Wind Energy and YOU

I may be a bit quieter for the next couple of weeks while I work on a new article about wind power, this one about the issues around siting wind turbines or wind farms in and near Toronto. We have one (at the Ex) and if Toronto Hydro gets the results they want from the anemometer off the Scarborough Bluffs, we could have a bunch more. This ruffles all of the usual feathers.

But where exactly are we supposed to build them? Everyone likes renewable energy–and every opponent of any given wind project I’ve interviewed has said that at least once, so it must be true–but somewhere else, apparently. The technical siting constraints are considerable: you need to have enough wind; you need to have enough space; you don’t want to build it in a migratory zone for birds or bats, and you don’t want to chop down significant habitats to construct them. So you might think empty country is better–but then how do you connect them to the grid? Miles and miles of transmission cable aren’t exactly environmentally friendly, plus you lose more electricity in the lines the farther it has to travel. From an economic perspective and from certain environmental perspectives, producing electricity where it will be consumed makes sense. Just like growing food where it’s going to be eaten.

I have no answers yet, and twenty-five days to come up with some and put them in a well-written and persuasive article. Wish me luck.

I’d love to hear your thoughts on the issue of mixing wind turbines and cities. Would you want one in your backyard? Close enough to see it in the distance from your kitchen window? Are they modern works of art or eyesores? If you live in Toronto, what do you think about the WindShare turbine at the Ex and Toronto Hydro’s hoped-for plans off the Scarborough Bluffs? Where should they go, and why?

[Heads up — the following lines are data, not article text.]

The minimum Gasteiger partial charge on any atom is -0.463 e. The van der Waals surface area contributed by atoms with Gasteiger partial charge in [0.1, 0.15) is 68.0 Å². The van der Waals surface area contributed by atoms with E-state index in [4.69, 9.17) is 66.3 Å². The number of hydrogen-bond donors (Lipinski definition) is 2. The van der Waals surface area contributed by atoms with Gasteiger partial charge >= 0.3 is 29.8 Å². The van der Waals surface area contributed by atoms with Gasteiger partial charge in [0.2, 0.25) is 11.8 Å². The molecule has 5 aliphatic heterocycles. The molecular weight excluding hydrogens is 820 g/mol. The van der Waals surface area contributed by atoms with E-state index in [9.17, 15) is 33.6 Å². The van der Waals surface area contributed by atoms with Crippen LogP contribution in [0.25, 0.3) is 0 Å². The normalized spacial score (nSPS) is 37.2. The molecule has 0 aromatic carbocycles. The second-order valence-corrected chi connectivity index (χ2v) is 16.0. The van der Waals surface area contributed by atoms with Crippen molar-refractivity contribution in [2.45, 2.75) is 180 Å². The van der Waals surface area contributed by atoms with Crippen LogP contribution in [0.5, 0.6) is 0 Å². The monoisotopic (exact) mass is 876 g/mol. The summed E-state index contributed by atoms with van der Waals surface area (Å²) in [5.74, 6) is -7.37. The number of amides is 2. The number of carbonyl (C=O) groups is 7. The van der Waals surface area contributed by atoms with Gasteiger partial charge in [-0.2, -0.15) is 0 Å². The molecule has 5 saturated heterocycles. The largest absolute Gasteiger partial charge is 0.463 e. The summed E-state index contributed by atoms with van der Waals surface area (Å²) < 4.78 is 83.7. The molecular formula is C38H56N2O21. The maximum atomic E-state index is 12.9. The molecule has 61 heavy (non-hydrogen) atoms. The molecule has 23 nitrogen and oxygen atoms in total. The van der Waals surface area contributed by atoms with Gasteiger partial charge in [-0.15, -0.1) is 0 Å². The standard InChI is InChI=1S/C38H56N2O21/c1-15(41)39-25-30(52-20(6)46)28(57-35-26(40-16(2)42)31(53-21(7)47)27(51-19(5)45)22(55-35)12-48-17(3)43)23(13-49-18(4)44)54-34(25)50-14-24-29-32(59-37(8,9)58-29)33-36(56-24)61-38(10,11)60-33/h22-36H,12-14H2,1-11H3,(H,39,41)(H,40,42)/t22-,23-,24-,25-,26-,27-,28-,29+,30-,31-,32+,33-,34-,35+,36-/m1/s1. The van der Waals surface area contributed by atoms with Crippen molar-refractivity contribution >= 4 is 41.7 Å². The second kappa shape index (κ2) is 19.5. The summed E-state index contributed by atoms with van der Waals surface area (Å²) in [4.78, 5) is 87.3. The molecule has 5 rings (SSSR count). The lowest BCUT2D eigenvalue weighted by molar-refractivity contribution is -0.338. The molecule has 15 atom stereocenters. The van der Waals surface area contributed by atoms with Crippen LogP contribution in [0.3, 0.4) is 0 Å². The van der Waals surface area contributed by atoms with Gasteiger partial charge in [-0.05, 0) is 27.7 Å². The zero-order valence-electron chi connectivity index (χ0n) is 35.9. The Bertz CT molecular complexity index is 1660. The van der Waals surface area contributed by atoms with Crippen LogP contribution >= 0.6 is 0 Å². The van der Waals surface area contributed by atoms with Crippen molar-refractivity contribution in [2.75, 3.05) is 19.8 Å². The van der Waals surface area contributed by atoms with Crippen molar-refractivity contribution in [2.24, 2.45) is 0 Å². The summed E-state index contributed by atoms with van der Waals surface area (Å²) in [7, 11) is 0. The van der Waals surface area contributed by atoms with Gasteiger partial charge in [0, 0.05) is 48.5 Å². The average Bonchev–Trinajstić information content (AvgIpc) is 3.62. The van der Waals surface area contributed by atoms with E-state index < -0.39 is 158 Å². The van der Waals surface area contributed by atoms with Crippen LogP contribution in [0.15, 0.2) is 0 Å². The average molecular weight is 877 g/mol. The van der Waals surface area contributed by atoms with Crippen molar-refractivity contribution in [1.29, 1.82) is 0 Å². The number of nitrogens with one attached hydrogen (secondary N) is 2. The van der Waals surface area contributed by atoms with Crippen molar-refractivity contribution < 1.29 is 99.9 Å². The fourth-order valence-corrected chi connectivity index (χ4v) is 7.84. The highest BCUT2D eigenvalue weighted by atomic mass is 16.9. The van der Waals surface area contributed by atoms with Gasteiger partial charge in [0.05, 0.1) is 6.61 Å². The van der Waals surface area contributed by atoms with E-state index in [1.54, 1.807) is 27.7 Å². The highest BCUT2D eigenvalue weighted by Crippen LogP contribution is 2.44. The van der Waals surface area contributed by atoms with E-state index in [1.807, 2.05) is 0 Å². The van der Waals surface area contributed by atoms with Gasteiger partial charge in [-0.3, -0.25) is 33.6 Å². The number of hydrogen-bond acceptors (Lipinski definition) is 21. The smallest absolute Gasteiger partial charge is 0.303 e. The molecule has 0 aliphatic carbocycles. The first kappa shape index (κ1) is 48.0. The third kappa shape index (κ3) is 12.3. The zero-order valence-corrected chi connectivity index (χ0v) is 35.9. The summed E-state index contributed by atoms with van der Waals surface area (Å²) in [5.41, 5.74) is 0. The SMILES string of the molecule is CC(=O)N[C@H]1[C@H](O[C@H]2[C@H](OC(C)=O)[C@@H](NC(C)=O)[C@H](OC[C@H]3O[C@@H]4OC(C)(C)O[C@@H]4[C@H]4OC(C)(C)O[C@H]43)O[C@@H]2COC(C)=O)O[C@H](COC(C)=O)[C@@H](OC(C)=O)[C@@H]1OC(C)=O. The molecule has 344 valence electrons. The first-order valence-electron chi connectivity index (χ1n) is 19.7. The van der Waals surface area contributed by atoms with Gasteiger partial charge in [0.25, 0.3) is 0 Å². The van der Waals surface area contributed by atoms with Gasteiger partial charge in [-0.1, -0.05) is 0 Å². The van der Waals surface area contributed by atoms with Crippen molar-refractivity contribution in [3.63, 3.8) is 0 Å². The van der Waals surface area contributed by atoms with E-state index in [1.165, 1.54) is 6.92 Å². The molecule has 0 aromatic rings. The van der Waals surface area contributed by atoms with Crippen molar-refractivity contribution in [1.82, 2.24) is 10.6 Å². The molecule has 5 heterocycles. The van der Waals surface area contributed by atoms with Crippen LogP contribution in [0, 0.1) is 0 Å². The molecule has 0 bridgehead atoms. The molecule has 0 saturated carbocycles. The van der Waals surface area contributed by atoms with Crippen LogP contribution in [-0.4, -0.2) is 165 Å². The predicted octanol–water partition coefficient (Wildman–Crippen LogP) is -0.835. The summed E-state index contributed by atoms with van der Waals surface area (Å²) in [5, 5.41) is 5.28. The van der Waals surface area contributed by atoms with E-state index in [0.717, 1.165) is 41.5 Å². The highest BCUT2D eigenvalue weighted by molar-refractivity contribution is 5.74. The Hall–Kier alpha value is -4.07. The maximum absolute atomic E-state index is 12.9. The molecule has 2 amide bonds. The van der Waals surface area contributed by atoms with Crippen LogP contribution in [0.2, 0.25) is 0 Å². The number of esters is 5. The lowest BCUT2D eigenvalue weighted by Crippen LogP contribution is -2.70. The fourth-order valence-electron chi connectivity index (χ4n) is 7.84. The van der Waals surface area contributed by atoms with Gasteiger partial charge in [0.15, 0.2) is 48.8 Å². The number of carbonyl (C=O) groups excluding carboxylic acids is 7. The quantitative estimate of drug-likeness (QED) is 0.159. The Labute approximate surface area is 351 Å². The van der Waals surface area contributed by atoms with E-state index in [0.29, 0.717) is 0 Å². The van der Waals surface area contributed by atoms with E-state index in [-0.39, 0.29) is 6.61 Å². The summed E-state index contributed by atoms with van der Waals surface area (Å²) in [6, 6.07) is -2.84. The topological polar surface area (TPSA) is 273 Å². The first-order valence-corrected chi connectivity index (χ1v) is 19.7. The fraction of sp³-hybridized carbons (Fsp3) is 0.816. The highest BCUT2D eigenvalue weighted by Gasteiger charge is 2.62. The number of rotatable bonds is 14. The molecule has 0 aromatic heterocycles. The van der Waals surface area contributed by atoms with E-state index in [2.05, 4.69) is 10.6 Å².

3 thoughts on “Wind Energy and YOU

  1. In the UK, some of our big wind farms are out to sea. Not very far out to sea – you can see them from the land. But I guess far enough out so the noise isn’t a problem. Personally, I think they are very beautiful machines and certainly no worse than electricity pilons, which we have accepted all over the countryside.

    There’s quite a significant wind farm up the road from me. Swaffham is a small market town, not a city, but there might be something in the story of how the wind farm came to be there which might be of use or interest:

    However, it’s my understanding that the technology is such that wind isn’t likely to be a major player in any future 100% renewable energy utopia. You just need too many windmills.

    1. Awesome, thank you for the link.

      The UK is a different example for wind b/c your connection to a large grid is so tricky–you need to either have your own back-up generation or connect to the european grid, which has technical challenges. But Ontario doesn’t have that problem as we are already deeply connected to a substantial continental grid. Wind variability is less of an issue here–not a non-issue, but not as much of an issue as it is for an island nation. That said, no one technology will be “the answer,” and I’d argue that looking for the one technology that will fix everything has been part of the problem. Personally, I’d like to see an energy future with lots of different technologies playing different roles. Some big, some small, some local, some dispersed.

  2. Did I ever tell you that my dad manages nuclear power plants? Yeah. He’s worked in nuclear his whole life. Well, he retired a few years ago. He is not at all talkative so I don’t know very much about it. I do remember him talking about all the issues they had with neighbors. I wonder if, uh, wind farms might be able to learn from managers of nuclear power plants regarding community & local/state gov’t relations?

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